USB Switch (3rd version)
This project involves the use of mains electricity. Do not make this unless you know what you are doing. I cannot be held responsible if you electrocute yourself, anyone else, or burn your house down.
USB switch by Jason Tribbeck is licensed under a Creative Commons Attribution 3.0 Unported License.
After a week or so of using it, I came to the computer after it had been turned off overnight, and found that the monitors and stuff were still turned on - even though both computers were off. Disconnecting the USB connectors confirmed what I had suspected: the relays were stuck on - just like the prototype version.
I'd bought some solid-state relays before Christmas, for a different project (more details to come - once I've built it!). I had contemplated using them for the revision G board, but as I had the other relays, I wanted simplicity instead.
The solid state relays I've got are Sharp S202S02 relays. They're optically driven zero-point switching relays, capable of driving 8A - although it may need some cooling to do this. The data sheet also recommends a snubber - but I can't decide what type of snubber I need, so I'll leave it for the time being.
The new circuit
This is pretty similar to the old circuit - except there's no driving transistors for the solid-state relay as the PIC can drive LEDs directly.
This is a slighly redesigned PCB, and it's now L-shaped to allow a bit more space for the spade terminals (it was a bit of a tight squeeze). The four mounting holes are in exactly the same place, so I don't need to drill any new holes in the case. And the PCB under the USB sockets has been shortened, so I don't need to use quite so much PCB material.
In this design, I'd put a filled area for the earth on the mains side. THIS SHOULD BE REMOVED because it means you end up with a potential for a spark to jump the tracks. Alternatively, you can increase the isolation of the copper pour area.
In addition, I would cut a slot between the low-voltage and the high-voltage sections underneath the relays to provide even more of a gap (as it stands, it should be okay - but if moisture gets into the PCB, then a spark could jump the gap. With an air gap this is less likely).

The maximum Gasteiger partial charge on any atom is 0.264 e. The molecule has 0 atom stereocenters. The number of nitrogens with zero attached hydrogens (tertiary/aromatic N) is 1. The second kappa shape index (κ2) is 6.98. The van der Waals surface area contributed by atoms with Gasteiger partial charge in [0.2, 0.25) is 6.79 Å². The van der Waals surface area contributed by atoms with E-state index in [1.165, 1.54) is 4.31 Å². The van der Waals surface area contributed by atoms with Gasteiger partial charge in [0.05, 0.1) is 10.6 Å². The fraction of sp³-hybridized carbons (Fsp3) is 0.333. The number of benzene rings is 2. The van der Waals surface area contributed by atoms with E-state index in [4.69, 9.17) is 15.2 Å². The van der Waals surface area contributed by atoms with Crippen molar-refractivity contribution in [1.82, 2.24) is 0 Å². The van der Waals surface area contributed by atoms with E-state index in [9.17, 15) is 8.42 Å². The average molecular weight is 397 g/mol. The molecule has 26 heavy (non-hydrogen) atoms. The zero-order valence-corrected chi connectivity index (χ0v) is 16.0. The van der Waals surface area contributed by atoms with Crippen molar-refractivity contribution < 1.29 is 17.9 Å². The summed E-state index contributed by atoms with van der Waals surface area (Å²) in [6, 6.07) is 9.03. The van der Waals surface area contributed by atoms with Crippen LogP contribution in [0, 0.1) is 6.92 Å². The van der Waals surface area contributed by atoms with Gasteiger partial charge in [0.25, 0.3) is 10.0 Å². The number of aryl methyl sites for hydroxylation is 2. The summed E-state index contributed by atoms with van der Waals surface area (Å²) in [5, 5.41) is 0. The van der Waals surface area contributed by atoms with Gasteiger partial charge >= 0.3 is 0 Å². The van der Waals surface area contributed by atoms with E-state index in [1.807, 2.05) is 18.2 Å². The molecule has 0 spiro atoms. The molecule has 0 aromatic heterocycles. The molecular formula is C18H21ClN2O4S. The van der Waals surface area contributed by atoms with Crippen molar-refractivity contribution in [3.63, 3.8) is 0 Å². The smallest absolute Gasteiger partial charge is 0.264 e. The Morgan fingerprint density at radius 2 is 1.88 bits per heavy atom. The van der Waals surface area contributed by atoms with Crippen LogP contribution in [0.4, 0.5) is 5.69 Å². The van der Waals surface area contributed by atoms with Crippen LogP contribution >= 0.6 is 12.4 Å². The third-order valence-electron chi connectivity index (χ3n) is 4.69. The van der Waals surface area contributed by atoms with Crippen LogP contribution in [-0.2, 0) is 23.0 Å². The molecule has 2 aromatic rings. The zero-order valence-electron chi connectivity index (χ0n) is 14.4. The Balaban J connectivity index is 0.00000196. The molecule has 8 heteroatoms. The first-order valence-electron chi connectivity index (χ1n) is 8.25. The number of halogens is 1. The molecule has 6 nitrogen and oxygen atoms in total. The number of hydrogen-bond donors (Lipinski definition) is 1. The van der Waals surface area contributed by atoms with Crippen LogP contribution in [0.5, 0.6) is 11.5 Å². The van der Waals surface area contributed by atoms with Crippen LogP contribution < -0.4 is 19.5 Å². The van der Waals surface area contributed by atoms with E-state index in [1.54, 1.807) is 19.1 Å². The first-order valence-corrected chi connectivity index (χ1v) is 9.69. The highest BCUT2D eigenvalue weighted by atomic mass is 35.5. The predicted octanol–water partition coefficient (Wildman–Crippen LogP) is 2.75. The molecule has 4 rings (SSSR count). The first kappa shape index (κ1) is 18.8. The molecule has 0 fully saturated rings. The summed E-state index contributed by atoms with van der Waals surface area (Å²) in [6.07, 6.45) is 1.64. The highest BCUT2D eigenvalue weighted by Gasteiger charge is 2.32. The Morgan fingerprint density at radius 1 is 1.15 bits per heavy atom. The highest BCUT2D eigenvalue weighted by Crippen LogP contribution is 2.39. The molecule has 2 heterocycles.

My next version (which I've not documented yet) incorporated both of these. I'll do a write-up later...
Eagle PCB files
I had forgotten to provide them for the revision G board - but for this version you can download them. Note that I use Eagle PCB version 6, which uses XML as its format. If you are using versions prior to 6, you will not be able to read them. I won't be making version 5 (or even 4) PCBs, so if you want it - tough - you'll need to transcribe it from the PDFs.
As I'd used exactly the same hole locations on the PCB, I was able to re-use the box.
This is the board in the case. The L-shaped board allows the spade connectors to go past the PCB, whilst allowing a bit more space between the ones fitted on the PCB itself.
Testing it is a bit more difficult as you can't hear the relays click. However, I did find a change with the continuity tester between the switched live and the live feed when the board was on and off; a quick continuity test of the other signals showed me that it was working as expected (nothing untoward shorted), so I tried a live test - this went okay.
I ran it for about 20 minutes with the cover off to make sure that it didn't get too hot. It didn't seem to, although it was slightly warm. Just in case, I bolted an IC heatsink to the relays, and put the cover on it.
This is the heatsink I used. It's designed for a 28-pin DIL chip, and all I did was drill three 3mm holes in it (so I could decide the best orientation for the heatsink).
And with the case screwed up, it looks identical to the revision G board.
The code is identical to the old code - in fact, as I'd socketed the PIC, I just pulled it out and transferred it.
Does it work?
And now it's been two years since I made it, and it's still going strong. The only reason why I may re-make it is to remove the copper pour area.
If you want to make one, you'll need the following parts:
Note that you can change these parts for any equivalent. You can also use an IC socket for the PIC if you want (I always use turned-pin sockets for reliability).
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